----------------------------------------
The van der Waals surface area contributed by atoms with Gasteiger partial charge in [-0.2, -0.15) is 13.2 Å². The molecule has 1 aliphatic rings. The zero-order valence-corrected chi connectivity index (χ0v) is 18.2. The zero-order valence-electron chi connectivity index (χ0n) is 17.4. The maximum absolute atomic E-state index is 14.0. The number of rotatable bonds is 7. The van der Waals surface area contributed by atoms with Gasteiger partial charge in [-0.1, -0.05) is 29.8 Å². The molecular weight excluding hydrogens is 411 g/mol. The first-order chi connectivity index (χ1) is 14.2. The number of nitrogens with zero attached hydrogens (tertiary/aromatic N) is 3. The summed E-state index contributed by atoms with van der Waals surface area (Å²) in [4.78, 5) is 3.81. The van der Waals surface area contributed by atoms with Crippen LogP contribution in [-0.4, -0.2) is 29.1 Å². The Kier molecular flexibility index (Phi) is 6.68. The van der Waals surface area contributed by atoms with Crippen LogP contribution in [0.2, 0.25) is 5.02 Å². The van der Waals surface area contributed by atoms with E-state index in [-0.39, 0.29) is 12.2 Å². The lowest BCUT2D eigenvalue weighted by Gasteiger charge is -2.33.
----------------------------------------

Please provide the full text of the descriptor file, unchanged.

The van der Waals surface area contributed by atoms with Gasteiger partial charge in [-0.2, -0.15) is 13.2 Å². The molecule has 1 aliphatic rings. The zero-order valence-corrected chi connectivity index (χ0v) is 18.2. The zero-order valence-electron chi connectivity index (χ0n) is 17.4. The maximum absolute atomic E-state index is 14.0. The number of rotatable bonds is 7. The van der Waals surface area contributed by atoms with Gasteiger partial charge in [-0.1, -0.05) is 29.8 Å². The molecular weight excluding hydrogens is 411 g/mol. The first-order chi connectivity index (χ1) is 14.2. The number of nitrogens with zero attached hydrogens (tertiary/aromatic N) is 3. The summed E-state index contributed by atoms with van der Waals surface area (Å²) in [4.78, 5) is 3.81. The van der Waals surface area contributed by atoms with Crippen LogP contribution in [-0.4, -0.2) is 29.1 Å². The Kier molecular flexibility index (Phi) is 6.68. The van der Waals surface area contributed by atoms with Crippen LogP contribution in [0.2, 0.25) is 5.02 Å². The van der Waals surface area contributed by atoms with E-state index in [-0.39, 0.29) is 12.2 Å². The lowest BCUT2D eigenvalue weighted by Gasteiger charge is -2.33.